Hawaii and the Environment
Sustainability—it's a word rolling off everyone's tongues these days. In a place known as the most remote island chain in the world (check your globe), Hawaii relies heavily on the outside world for food and material goods—estimates put the percentage of food arriving on container ships as high as 90. Like many places, though, efforts are afoot to change that. And you can help.
Shop Local Farms and Markets
From Kauai to the Big Island, farmers' markets are cropping up, providing a place for growers to sell fresh fruits and vegetables. There is no reason to buy imported mangoes, papayas, avocadoes, and bananas at grocery stores, when the ones you'll find at farmers' markets are not only fresher and bigger but tastier, too. Some markets allow the sale of fresh-packaged foods—salsa, say, or smoothies—and the on-site preparation of food—like pork laulau (pork, beef and fish or chicken with taro, or luau, leaves wrapped and steamed in ti leaves) or roasted corn on the cob—so you can make your run to the market a dining experience.
Not only is the locavore movement vibrantly alive at farmers' markets, but Hawaii's top chefs are sourcing more of their produce—and fish, beef, chicken, and cheese—from local providers as well. You'll notice this movement on restaurant menus, featuring Kilauea greens or Hamakua tomatoes or locally caught mahimahi.
And while most people are familiar with Kona coffee farm tours on Big Island, if you're interested in the growing slow-food movement in Hawaii, you'll be heartened to know many farmers are opening up their operations for tours—as well as sumptuous meals.
Support Hawaii's Merchants
Food isn't the only sustainable effort in Hawaii. Buying local goods like art and jewelry, Hawaiian heritage products, crafts, music, and apparel is another way to "green up" the local economy. The County of Kauai helps make it easy with a program called Kauai Made (www.kauaimade.net), which showcases products made on Kauai, by Kauai people, using Kauai materials. The Maui Chamber of Commerce does something similar with Made in Maui (www.madeinmaui.com). Think of both as the Good Housekeeping Seal of Approval for locally made goods.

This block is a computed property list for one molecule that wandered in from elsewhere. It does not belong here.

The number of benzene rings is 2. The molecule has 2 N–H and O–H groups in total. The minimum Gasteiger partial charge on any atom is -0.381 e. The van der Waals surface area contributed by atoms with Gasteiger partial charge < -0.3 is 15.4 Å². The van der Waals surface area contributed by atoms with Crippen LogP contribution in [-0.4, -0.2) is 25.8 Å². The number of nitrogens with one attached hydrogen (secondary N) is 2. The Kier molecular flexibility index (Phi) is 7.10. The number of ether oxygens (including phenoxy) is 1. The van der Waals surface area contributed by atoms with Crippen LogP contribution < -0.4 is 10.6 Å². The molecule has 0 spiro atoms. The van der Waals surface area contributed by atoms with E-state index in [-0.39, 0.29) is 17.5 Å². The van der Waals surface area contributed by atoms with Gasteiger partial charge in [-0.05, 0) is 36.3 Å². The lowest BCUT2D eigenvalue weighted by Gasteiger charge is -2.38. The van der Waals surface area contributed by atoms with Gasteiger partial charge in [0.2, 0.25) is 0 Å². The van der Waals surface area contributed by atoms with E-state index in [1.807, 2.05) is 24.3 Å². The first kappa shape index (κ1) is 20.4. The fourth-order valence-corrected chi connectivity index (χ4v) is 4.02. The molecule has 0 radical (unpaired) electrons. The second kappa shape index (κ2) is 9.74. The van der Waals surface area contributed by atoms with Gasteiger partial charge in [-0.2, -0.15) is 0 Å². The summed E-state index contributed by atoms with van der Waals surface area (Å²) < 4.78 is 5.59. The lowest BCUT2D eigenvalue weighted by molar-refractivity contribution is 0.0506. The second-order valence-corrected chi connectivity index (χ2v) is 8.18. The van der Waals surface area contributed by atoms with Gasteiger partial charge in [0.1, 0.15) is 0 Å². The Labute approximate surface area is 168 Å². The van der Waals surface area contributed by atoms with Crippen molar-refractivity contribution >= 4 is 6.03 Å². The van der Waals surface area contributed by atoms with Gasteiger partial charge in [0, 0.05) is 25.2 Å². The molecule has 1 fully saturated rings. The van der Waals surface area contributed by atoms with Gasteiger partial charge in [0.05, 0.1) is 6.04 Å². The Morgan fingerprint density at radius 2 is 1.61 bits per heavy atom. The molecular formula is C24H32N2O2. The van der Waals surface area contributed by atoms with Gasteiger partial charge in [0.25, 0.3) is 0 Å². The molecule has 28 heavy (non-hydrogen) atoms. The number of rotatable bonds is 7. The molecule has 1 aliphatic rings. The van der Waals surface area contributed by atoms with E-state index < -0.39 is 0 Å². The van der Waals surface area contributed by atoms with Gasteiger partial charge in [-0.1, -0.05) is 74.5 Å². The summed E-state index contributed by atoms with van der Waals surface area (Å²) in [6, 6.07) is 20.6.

Then there are the crafty entrepreneurs who are diverting items from the trash heap by repurposing garbage. Take Oahu's Muumuu Heaven (www.muumuuheaven.com). They got their start by reincarnating vintage aloha apparel into hip new fashions. Kini Beach (www.kinibeach.com) collects discarded grass mats and plastic inflatables from Waikiki hotels and uses them to make pricey bags and totes.
Choose Green Tour Operators
Conscious decisions when it comes to Island activities go a long way to protecting Hawaii's natural world. The Hawaii Ecotourism Association (www.hawaiiecotourism.org) recognizes tour operators for, among other things, their environmental stewardship. The Hawaii Tourism Authority (www.hawaiitourismauthority.org) recognizes outfitters for their cultural sensitivity. Winners of these awards are good choices when it comes to guided tours and activities. You can even rent a car that runs on biodiesel, a fuel made from used cooking oil.
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